Day 4: The day 🙂 We went to climb a very famous route, the East Buttress of Middle Cathedral, an amazing 10-pitch route just in front of the Nose of El Capitan. Except being listed as one of the top 50 classic climbs in North America, the entire day of climbing you are rewarded with an amazing view of El Capitan.

This was the first really serious climb we did – it’s a climb with continuous 5.8-5.9 climbing (it’s the grade where joking around stops, and stuff gets a bit more serious, at least for me), and there is a pitch of 5.10a face climbing protected with 3 bolts and 2 cams in total. Needless to say, I was scared shitless. But off we went, and finished the climb. I consider it to be my best and most difficult climbing I did in 2016. The grade is only 6a translated to our scale, but it does not compare to other ascents I did that year (I redpointed a 7c, onsighted a 200-meter 7a and did the BWSC speed competition in 20 minutes the same year).

But climbing without bolts, on new rock where it is quite easy to slip in fact, is completely different. The level of control and consciousness in a climb is well beyond pushing physical limits on a hard sport climb. There is a lot more decision making during a climb, and a lot more of your willpower being used.

Day 5: rest 🙂

Day 6: we decided to go “cragging”, which means climbing single pitch trad climbs. We went back to the place where we top-roped the first day, to see how much we learned. I went straight to a 5.10a that seamed easy the first day on top-rope. And before I knew it, I was half way up the climb, pumped as fuck, and too scared to fall on my own gear. So I placed an extra cam and sit in it. Although in retrospect I see that well placed cams in Yosemite are as good as bolts, sitting on gear for the first time scared some fucks out of me, and I was done for the day. I also realised that one day of rest might be good enough for the body, but it certainly was not enough for the mind. I simply had no willpower to win a fight with fear again.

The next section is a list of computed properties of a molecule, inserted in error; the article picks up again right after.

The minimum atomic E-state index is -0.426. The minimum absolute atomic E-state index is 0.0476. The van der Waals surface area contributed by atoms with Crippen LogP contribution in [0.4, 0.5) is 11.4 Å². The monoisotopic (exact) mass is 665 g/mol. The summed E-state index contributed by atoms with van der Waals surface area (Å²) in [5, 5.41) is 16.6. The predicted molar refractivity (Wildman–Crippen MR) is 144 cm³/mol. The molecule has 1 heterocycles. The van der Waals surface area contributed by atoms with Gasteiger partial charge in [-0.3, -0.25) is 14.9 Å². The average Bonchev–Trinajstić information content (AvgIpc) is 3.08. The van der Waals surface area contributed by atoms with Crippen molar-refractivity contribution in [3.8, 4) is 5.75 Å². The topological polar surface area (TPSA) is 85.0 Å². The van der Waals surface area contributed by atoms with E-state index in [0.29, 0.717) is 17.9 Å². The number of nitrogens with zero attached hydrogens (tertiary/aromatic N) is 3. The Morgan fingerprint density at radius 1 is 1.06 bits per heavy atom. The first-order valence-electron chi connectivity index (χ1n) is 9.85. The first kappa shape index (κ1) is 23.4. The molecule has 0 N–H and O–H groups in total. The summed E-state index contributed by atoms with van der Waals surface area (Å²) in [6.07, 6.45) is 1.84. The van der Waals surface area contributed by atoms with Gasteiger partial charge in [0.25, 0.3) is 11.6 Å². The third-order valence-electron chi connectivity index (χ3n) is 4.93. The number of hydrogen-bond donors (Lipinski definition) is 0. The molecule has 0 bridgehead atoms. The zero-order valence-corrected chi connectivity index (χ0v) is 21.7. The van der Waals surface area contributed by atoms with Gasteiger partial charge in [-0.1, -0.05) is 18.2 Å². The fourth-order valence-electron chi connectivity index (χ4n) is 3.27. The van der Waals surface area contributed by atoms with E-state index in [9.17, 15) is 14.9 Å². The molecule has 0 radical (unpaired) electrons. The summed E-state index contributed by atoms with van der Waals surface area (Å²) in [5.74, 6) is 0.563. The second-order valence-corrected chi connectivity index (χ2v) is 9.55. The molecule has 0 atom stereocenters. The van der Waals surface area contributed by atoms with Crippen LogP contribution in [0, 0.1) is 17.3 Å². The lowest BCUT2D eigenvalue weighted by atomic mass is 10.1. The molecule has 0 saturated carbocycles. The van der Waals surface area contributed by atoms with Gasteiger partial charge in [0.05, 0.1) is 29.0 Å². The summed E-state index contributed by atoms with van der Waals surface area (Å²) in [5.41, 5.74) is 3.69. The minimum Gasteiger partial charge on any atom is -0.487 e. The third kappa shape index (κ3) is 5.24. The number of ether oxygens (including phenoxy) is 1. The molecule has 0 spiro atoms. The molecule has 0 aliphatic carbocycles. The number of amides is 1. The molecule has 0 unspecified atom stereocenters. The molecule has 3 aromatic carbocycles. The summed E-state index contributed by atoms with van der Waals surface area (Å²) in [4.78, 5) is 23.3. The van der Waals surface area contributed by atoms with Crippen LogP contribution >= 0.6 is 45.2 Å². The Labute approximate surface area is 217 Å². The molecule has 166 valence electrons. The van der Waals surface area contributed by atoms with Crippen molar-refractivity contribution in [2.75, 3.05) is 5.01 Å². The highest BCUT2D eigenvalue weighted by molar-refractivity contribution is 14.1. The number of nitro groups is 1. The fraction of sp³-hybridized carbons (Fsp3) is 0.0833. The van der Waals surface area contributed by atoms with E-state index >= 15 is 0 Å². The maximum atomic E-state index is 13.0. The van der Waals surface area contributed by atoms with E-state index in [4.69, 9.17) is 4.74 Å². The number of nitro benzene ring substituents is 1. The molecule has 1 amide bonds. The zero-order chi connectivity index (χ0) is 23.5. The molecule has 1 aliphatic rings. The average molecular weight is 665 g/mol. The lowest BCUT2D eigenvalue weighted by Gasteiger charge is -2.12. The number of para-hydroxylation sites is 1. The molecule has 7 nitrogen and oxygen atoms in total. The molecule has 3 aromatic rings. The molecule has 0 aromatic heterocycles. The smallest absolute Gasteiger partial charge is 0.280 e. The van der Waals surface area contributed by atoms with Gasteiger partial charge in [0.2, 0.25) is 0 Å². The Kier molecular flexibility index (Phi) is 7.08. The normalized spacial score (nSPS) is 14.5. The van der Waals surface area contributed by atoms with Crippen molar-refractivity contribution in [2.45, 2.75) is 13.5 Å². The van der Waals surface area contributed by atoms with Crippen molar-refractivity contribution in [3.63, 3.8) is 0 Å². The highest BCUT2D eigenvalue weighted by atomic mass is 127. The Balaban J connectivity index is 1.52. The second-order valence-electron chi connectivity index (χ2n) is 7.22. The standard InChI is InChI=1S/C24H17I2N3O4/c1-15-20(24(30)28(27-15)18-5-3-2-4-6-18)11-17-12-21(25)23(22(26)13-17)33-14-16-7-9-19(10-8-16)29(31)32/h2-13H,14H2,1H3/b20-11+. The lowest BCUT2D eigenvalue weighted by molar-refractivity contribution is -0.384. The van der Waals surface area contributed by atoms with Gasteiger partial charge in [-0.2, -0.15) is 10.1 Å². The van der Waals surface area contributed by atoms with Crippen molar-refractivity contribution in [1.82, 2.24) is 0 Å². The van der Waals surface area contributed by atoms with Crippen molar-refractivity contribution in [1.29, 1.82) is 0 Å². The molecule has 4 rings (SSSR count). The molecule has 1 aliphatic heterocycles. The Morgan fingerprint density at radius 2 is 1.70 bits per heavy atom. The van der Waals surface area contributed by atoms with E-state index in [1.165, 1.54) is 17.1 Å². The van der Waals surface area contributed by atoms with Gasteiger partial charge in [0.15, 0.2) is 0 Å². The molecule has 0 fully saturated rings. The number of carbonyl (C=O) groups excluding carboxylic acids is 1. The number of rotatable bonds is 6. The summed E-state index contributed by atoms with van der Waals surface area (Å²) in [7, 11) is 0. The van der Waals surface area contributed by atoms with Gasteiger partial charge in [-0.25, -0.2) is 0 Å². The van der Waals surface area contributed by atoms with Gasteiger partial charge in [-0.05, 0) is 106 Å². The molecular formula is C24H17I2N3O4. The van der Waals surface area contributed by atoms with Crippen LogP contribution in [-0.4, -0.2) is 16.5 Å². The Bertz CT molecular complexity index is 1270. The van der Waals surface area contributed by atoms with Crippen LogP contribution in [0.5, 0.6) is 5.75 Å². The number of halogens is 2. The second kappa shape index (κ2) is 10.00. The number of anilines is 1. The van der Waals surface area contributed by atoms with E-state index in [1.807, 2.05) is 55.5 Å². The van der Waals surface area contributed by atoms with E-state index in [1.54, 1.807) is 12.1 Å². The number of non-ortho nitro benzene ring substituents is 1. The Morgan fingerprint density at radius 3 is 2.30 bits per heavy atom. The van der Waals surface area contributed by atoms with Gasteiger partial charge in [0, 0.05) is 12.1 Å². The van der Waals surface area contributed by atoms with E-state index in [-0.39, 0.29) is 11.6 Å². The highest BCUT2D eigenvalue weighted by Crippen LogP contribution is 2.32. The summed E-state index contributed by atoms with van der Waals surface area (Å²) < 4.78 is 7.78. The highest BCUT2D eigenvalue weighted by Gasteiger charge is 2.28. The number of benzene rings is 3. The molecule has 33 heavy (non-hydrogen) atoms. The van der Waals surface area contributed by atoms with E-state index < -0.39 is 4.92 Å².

Enjoy some photos by fellow international climber George Cave and my US climbing partner, Viktor.

The first 100!

Dear readers, it’s been a while since our last post – it seems this sentence is becoming a tradition for opening new posts :). Well, the lack of posts does not mean that we do not have anything to write about, contrary, the ideas abound, but we are to busy (or sometimes to lazy, to be honest) to translate thoughts to words. I just realized that I have a nice occasion to resurrect this blog which does not require a lot of effort to write. Also, currently I’m a Croatian pro climber (unemployed, living at parent’s house), so I cannot hide anymore behind I’m-busy-excuse. So, the occasion is: I climbed my 100th route grade 8a or harder!

Some times ago, I posted about reaching a milestone of having climbed 50 routes graded 8a or harder.  It took me 10 years to go from 0 to 50, and now a bit less than 3 years to go from 50 to 100. So, by extrapolating this trend (double the number in 1/3 time), I should reach 200 in a year 😀 Yeah, right. With a recent habit of Croatian corporations to go bankrupt, I think they employ similar math when they plan their income 🙂

In the 50 8as post, I dreamed about climbing Chuck Norris (8b+) on Pokojec. I am glad that, in the meantime, this route made it to my tick list, as well as my first 8c, 8a onsight, and 8a multipitch. This time, I will also put a picture of the route that I dream will make it to the tick list, it almost did, but well… it didn’t.